Did you know about Black Walstreet?

The date was June 1, 1921, when "Black Wallstreet," the name fittingly given to one of the most affluent all-black communities in America, was bombed from the air and burned to the ground by mobs of envious whites. In a period spanning fewer than 12 hours, a once thriving 36-black business district in... show more The date was June 1, 1921, when "Black Wallstreet," the name fittingly given to one of the most affluent all-black communities in America, was bombed from the air and burned to the ground by mobs of envious whites. In a period spanning fewer than 12 hours, a once thriving 36-black business district in northern Tulsa lay smoldering-A model community destroyed, and a major Africa-American economic movement resoundingly defused.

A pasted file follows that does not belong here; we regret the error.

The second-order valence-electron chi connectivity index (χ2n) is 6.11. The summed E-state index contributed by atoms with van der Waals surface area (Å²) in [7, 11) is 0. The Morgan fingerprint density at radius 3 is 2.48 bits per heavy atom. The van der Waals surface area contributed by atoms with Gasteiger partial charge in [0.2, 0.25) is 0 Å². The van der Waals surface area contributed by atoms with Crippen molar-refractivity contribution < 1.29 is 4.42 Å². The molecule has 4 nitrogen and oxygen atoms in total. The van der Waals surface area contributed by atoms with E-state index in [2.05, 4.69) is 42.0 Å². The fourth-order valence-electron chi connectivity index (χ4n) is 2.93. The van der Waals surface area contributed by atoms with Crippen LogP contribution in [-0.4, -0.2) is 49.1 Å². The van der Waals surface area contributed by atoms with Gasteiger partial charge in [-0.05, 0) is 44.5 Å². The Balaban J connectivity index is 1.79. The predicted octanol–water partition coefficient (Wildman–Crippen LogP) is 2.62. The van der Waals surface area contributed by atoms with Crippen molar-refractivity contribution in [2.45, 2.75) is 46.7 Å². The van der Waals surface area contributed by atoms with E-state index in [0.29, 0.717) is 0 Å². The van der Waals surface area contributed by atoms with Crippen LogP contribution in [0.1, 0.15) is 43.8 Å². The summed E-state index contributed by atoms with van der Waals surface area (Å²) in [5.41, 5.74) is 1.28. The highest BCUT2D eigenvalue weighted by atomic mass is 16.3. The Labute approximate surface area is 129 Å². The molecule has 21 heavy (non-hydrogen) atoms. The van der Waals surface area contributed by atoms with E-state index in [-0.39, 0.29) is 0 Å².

The night's carnage left some 3,000 African Americans dead, and over 600 successful businesses lost. Among these were 21 churches, 21 restaurants, 30 grocery stores and two movie theaters, plus a hospital, a bank, a post office, libraries, schools, law offices, a half-dozen private airplanes and even a bus system. As could be expected, the impetus behind it all was the infamous Ku Klux Klan, working in consort with ranking city officials, and many other sympathizers. In their self-published book, Black Wallstreet: A lost Dream, and its companion video documentary, Black Wallstreet: A Black Holocaust in America!, the authors have chronicled for the very first time in the words of area historians and elderly survivors what really happened there on that fateful summer day in 1921 and why it happened. Wallace similarly explained to Black Elegance why this bloody event from the turn of the century seems to have had a recurring effect that is being felt in predominately Black neighborhoods even to this day. The best description of Black Wallstreet, or Little Africa as it was also known, would be to liken it to a mini-Beverly Hills. It was the golden door of the Black community during the early 1900s, and it proved that African Americans had successful infrastructure. That's what Black Wallstreet was about
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